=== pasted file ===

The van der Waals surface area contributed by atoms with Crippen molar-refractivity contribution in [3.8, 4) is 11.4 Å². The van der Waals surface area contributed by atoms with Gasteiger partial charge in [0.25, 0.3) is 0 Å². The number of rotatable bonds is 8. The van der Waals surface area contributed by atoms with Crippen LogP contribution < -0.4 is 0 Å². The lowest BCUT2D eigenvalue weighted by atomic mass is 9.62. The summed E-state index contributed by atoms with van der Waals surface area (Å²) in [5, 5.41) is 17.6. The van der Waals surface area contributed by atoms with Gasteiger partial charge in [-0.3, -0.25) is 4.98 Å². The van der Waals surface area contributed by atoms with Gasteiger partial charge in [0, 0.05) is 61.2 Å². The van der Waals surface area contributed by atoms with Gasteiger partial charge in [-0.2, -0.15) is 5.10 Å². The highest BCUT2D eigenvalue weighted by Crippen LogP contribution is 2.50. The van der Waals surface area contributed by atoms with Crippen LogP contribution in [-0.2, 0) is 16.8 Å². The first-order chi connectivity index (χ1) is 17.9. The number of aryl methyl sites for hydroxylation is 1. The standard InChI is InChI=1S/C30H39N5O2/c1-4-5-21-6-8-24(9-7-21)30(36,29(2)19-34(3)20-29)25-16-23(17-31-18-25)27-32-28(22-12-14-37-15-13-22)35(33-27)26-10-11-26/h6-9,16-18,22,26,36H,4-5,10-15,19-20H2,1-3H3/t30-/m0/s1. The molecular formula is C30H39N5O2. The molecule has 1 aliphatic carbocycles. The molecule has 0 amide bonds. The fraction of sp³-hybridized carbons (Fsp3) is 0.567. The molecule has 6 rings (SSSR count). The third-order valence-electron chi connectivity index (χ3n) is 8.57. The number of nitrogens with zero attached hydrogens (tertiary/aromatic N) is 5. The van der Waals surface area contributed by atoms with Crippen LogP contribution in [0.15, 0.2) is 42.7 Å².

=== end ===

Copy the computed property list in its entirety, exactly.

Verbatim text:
The van der Waals surface area contributed by atoms with Crippen molar-refractivity contribution in [3.8, 4) is 11.4 Å². The van der Waals surface area contributed by atoms with Gasteiger partial charge in [0.25, 0.3) is 0 Å². The number of rotatable bonds is 8. The van der Waals surface area contributed by atoms with Crippen LogP contribution < -0.4 is 0 Å². The lowest BCUT2D eigenvalue weighted by atomic mass is 9.62. The summed E-state index contributed by atoms with van der Waals surface area (Å²) in [5, 5.41) is 17.6. The van der Waals surface area contributed by atoms with Gasteiger partial charge in [-0.3, -0.25) is 4.98 Å². The van der Waals surface area contributed by atoms with Gasteiger partial charge in [0, 0.05) is 61.2 Å². The van der Waals surface area contributed by atoms with Gasteiger partial charge in [-0.2, -0.15) is 5.10 Å². The highest BCUT2D eigenvalue weighted by Crippen LogP contribution is 2.50. The van der Waals surface area contributed by atoms with Crippen LogP contribution in [-0.2, 0) is 16.8 Å². The first-order chi connectivity index (χ1) is 17.9. The number of aryl methyl sites for hydroxylation is 1. The standard InChI is InChI=1S/C30H39N5O2/c1-4-5-21-6-8-24(9-7-21)30(36,29(2)19-34(3)20-29)25-16-23(17-31-18-25)27-32-28(22-12-14-37-15-13-22)35(33-27)26-10-11-26/h6-9,16-18,22,26,36H,4-5,10-15,19-20H2,1-3H3/t30-/m0/s1. The molecular formula is C30H39N5O2. The molecule has 1 aliphatic carbocycles. The molecule has 0 amide bonds. The fraction of sp³-hybridized carbons (Fsp3) is 0.567. The molecule has 6 rings (SSSR count). The third-order valence-electron chi connectivity index (χ3n) is 8.57. The number of nitrogens with zero attached hydrogens (tertiary/aromatic N) is 5. The van der Waals surface area contributed by atoms with Crippen LogP contribution in [0.15, 0.2) is 42.7 Å².